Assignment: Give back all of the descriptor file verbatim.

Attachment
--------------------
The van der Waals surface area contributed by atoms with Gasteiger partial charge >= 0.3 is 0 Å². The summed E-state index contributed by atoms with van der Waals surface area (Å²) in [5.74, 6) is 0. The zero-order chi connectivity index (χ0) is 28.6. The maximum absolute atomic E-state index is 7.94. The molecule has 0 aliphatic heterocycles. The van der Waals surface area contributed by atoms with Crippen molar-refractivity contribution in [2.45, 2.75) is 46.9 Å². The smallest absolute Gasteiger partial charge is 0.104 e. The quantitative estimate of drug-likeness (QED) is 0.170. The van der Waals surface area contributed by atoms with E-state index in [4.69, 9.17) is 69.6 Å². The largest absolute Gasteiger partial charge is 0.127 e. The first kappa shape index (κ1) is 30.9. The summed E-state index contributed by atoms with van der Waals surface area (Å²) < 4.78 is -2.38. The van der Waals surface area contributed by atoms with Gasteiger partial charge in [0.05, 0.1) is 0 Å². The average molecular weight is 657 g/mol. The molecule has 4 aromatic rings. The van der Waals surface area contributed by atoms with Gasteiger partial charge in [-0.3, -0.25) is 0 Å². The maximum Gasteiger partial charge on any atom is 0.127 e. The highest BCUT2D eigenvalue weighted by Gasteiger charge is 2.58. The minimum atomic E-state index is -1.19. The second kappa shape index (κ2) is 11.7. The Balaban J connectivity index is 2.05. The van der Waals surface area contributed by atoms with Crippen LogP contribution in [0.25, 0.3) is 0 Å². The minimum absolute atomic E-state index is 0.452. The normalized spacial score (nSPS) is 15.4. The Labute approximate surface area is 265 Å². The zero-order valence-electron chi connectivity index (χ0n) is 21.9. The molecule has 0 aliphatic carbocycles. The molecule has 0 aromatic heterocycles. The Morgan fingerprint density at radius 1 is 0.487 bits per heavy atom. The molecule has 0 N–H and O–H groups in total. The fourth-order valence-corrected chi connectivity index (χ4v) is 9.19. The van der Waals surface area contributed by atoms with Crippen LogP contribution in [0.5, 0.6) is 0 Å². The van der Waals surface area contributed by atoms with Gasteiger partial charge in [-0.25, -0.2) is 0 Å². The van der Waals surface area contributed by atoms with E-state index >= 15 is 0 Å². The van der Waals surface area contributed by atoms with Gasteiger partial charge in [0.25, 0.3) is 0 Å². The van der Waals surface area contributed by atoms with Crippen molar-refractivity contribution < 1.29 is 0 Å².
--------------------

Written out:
The van der Waals surface area contributed by atoms with Gasteiger partial charge >= 0.3 is 0 Å². The summed E-state index contributed by atoms with van der Waals surface area (Å²) in [5.74, 6) is 0. The zero-order chi connectivity index (χ0) is 28.6. The maximum absolute atomic E-state index is 7.94. The molecule has 0 aliphatic heterocycles. The van der Waals surface area contributed by atoms with Crippen molar-refractivity contribution in [2.45, 2.75) is 46.9 Å². The smallest absolute Gasteiger partial charge is 0.104 e. The quantitative estimate of drug-likeness (QED) is 0.170. The van der Waals surface area contributed by atoms with E-state index in [4.69, 9.17) is 69.6 Å². The largest absolute Gasteiger partial charge is 0.127 e. The first kappa shape index (κ1) is 30.9. The summed E-state index contributed by atoms with van der Waals surface area (Å²) < 4.78 is -2.38. The van der Waals surface area contributed by atoms with Gasteiger partial charge in [0.05, 0.1) is 0 Å². The average molecular weight is 657 g/mol. The molecule has 4 aromatic rings. The van der Waals surface area contributed by atoms with Gasteiger partial charge in [-0.3, -0.25) is 0 Å². The maximum Gasteiger partial charge on any atom is 0.127 e. The highest BCUT2D eigenvalue weighted by Gasteiger charge is 2.58. The minimum atomic E-state index is -1.19. The second kappa shape index (κ2) is 11.7. The Balaban J connectivity index is 2.05. The van der Waals surface area contributed by atoms with Crippen LogP contribution in [0.25, 0.3) is 0 Å². The minimum absolute atomic E-state index is 0.452. The normalized spacial score (nSPS) is 15.4. The Labute approximate surface area is 265 Å². The zero-order valence-electron chi connectivity index (χ0n) is 21.9. The molecule has 0 aliphatic carbocycles. The molecule has 0 aromatic heterocycles. The Morgan fingerprint density at radius 1 is 0.487 bits per heavy atom. The molecule has 0 N–H and O–H groups in total. The fourth-order valence-corrected chi connectivity index (χ4v) is 9.19. The van der Waals surface area contributed by atoms with Crippen LogP contribution in [0.5, 0.6) is 0 Å². The van der Waals surface area contributed by atoms with Gasteiger partial charge in [-0.25, -0.2) is 0 Å². The van der Waals surface area contributed by atoms with E-state index >= 15 is 0 Å². The van der Waals surface area contributed by atoms with Gasteiger partial charge in [0.25, 0.3) is 0 Å². The van der Waals surface area contributed by atoms with Crippen molar-refractivity contribution < 1.29 is 0 Å².